I met Daw Aung San Suu Kyi twice. The first time was in the wooden two-story, headquarters of her party, the National League for Democracy, in Rangoon. The year was 1999 and though she had already captured the imagination of the world, many experts questioned her ability to deliver any real successes to Burma's people. However, groups of loyal supporters, in Asia, the U.S., and the world over, kept the faith.
When I met her again last month, in the beautiful Los Angeles home of Hollywood heavy-hitter Jimmy Miller, the world was celebrating the real and admirable progress that her movement has made. Thirteen years later, she was the same person; quiet, dignified, strong, and focused. And I left the second meetings with the same feeling of inspiration that I had after the first.
Poet, John Milton once wrote, "They also serve who only stand and wait." This she did, imprisoned in her own house for roughly 18 years, her defiance became a global symbol of resistance to authoritarian rule. With quite dignity, she has moved the mountain. And the symbolism of her victory runs deeper when you realize she achieved it all from the home of her father, Burma's liberation hero, General Aung San. World interest has only grown with last year's parliamentary elections and the government's loosening of restrictions on free speech.
Just yesterday, President Obama became the first sitting president to visit Burma; a trip that was certainly warranted, to a county that was diplomatically isolated for much of the latter half of the 20th century. The trip was a great showing of friendship with Obama being gracious and kind, standing on the podium alongside Daw Aung San Suu Kyi, he promised to remain loyal to those who struggle in Burma. The bond between Hillary Clinton and Daw Aung San Suu Kyi was clear, as they both used their wits to make this moment happen. The Secretary had said years before in China that "women's rights are human rights." And yesterday's historic meeting between the two powerful female leaders, struck me as a significant realization of those words. And the warmth between the leaders is understandable give that American support played a small, but significant, role in this victory.
In the U.S. credit should be given where credit is due. In a too rare example of leaders actually leading, Clinton, the Bushes, and Obama have all stood firmly behind Daw Aung San Suu Kyi's movement for decency and fairness in Burma. These presidents knew, and could pronounce, her name, and entertained all of us working on this side of the struggle with visits to the White House, Senate and House. Mitch O'Connell, Dianne Feinstein, and John McCain were outstanding in their efforts to support the sanctions. Taking their cues from Daw Aung San Suu Kyi, U.S. leaders they tightened the sanctions during Burma's darkest days, and have moved to loosen them in response to her recent calls.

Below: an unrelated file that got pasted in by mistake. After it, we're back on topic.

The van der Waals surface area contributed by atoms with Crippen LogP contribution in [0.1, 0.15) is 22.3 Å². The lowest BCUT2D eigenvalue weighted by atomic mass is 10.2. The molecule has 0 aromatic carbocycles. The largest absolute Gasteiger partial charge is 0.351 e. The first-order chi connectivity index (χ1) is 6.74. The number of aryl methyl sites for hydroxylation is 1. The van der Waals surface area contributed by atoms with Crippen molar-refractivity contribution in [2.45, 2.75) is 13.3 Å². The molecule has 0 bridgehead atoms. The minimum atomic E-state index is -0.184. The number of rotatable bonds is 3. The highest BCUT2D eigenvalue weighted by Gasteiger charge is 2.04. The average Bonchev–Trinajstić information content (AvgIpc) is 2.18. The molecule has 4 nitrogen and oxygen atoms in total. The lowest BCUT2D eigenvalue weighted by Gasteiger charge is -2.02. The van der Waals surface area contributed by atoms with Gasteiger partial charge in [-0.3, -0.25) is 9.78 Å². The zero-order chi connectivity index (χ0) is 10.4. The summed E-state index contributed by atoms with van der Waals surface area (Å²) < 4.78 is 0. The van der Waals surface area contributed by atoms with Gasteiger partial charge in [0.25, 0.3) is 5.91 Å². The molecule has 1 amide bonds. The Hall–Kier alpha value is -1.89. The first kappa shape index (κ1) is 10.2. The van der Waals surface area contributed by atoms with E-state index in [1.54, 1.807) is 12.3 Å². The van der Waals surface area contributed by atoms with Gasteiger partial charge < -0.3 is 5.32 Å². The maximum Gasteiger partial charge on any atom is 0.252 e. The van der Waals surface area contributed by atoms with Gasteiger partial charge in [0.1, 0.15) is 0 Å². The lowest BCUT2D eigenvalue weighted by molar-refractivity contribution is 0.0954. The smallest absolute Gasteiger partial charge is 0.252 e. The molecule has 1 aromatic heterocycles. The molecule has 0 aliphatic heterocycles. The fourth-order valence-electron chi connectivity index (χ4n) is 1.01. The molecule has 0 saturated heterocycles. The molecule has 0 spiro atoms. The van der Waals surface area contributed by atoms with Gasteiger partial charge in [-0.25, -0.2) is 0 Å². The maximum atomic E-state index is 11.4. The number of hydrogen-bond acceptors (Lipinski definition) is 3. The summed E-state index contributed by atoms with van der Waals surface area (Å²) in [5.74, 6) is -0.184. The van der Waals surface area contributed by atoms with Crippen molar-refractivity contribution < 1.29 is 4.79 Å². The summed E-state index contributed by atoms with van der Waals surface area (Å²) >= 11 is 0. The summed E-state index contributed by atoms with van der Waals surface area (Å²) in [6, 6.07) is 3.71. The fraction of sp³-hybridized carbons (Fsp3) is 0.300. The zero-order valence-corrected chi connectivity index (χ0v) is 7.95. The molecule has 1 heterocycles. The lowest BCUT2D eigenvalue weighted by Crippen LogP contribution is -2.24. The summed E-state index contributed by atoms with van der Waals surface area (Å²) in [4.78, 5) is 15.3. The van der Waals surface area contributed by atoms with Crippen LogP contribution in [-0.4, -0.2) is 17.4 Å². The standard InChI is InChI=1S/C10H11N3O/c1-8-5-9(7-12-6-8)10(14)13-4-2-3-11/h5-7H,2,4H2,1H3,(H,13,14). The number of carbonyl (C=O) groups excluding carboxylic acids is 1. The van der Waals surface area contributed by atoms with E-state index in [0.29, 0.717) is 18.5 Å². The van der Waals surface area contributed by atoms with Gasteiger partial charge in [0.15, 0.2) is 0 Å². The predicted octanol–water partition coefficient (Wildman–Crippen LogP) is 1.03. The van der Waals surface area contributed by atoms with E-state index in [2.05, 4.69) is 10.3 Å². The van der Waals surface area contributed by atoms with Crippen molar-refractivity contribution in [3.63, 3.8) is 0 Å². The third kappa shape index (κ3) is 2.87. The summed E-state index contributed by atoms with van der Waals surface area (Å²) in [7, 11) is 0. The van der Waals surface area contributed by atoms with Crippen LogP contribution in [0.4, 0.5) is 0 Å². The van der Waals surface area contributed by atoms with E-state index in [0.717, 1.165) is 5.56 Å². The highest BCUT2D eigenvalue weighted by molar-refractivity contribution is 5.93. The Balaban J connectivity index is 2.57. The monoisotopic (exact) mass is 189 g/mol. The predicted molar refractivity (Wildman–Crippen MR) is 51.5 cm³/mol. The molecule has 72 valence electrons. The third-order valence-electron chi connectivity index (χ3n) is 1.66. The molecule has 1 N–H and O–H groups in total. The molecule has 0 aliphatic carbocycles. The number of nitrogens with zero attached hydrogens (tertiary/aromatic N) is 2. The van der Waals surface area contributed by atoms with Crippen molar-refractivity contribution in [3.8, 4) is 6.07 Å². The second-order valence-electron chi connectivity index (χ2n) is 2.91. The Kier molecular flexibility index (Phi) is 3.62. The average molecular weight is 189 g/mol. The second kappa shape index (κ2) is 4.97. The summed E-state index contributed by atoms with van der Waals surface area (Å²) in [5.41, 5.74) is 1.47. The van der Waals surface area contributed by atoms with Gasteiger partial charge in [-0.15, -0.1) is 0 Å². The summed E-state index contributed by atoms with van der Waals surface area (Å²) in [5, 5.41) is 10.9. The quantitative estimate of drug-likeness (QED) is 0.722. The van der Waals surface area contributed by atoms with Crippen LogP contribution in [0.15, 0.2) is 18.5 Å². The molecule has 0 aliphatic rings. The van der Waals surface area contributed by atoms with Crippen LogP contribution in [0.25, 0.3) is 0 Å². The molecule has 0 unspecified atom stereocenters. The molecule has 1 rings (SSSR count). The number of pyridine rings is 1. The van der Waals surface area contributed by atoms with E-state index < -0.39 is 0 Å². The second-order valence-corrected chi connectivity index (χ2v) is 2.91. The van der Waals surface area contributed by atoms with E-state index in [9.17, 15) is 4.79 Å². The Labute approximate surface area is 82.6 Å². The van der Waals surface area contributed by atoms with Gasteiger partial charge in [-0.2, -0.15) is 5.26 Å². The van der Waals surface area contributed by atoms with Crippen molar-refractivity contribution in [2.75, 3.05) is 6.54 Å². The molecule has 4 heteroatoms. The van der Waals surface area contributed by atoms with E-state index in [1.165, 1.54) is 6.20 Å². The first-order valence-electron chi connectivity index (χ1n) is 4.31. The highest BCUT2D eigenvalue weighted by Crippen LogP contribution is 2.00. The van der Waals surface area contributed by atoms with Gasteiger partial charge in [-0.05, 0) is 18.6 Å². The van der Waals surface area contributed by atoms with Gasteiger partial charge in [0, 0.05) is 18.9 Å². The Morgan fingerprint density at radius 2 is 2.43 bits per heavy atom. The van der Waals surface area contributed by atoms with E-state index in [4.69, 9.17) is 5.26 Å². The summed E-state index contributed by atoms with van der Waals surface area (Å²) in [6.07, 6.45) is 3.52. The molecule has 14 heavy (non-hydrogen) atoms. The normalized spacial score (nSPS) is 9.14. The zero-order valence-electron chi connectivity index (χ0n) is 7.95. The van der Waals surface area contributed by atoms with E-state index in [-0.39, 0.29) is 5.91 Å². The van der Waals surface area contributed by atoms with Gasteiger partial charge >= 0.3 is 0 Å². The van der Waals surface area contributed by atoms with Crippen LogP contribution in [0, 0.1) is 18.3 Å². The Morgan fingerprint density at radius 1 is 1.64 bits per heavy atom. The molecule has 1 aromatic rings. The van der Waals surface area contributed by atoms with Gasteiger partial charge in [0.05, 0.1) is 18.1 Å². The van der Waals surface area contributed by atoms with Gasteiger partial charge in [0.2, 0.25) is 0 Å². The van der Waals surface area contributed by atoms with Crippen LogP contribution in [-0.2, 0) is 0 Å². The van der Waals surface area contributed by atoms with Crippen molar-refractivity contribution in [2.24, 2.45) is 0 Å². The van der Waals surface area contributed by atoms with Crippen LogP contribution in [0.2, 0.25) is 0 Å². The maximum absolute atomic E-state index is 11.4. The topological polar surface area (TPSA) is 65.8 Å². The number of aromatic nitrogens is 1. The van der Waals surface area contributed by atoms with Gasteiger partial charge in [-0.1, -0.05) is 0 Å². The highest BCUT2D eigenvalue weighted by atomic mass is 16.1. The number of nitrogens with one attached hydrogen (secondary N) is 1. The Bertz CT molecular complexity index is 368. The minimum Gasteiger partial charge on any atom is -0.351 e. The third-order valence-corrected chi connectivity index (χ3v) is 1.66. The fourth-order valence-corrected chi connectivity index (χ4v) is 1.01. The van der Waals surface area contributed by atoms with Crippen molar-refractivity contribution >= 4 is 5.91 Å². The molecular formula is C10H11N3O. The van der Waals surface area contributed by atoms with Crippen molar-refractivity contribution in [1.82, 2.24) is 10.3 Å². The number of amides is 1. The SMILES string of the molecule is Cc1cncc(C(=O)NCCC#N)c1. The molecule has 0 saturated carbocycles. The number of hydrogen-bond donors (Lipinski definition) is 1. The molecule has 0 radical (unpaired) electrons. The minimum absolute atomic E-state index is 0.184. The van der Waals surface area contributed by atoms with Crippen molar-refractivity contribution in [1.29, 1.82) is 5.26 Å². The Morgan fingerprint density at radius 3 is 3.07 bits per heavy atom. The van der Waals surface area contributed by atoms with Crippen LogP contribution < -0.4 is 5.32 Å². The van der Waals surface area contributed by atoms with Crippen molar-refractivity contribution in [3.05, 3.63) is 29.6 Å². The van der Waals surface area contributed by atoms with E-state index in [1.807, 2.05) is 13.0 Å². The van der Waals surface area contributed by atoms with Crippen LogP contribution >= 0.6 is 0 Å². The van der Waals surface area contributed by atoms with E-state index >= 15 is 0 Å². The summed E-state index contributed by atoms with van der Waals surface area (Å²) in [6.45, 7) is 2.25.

Unfortunately, today, some of Daw Aung San Suu Kyi's longest supporters seem unable to adjust their stances for the changing times. As President Obama's plane was landing in Burma, critics started with a chorus of "too soon." Some were as bold as to say that the president should not visit countries that hold political prisoners, a statement that I'm sure Leonard Peltier and an unknown number of other political prisoners in the United States would be surprised to hear.
Now that the democracy icon is free from house arrest, and her party is actively contesting seats in parliament, her supporters in the West should grant her the freedom to lead. There is still a long and rough road ahead as Daw Aung San Suu Kyi and her party work toward creating a free and democratic society in Burma. Her efforts are going to need every bit as much support as they did when the party was banned.
Atrocities persist in Burma. The oppression of the Muslim Rohingya people is immense, and Obama was right to speak against it in no uncertain terms. This is an issue that Daw Aung Suu Kyi could take a cue from the president on, having been too quiet herself. Ethnic groups along the borders still struggle with Burmese military occupations of their land, and there are hundreds more political prisoners who need to be freed. These issues, however, should not be an excuse for rights groups to scoff at real progress.
My view is this: Once Daw Aung San Suu Kyi shook hands with the military, light arrived in a dark place and she still remains a beacon of hope for the Burmese people. We, who participate in this movement from the United States, need to listen to Daw Aung San Suu Kyi. Not as a personality but as the leader followed by a real base of the democratic forces in Burma. As democracy and decency and fairness spreads throughout the land of Burma, there will be time for arguments, clarifications, and dissent. For now, let us stick with the Mandela of Asia whose name everyone now knows. That too is an accomplishment for us Americans.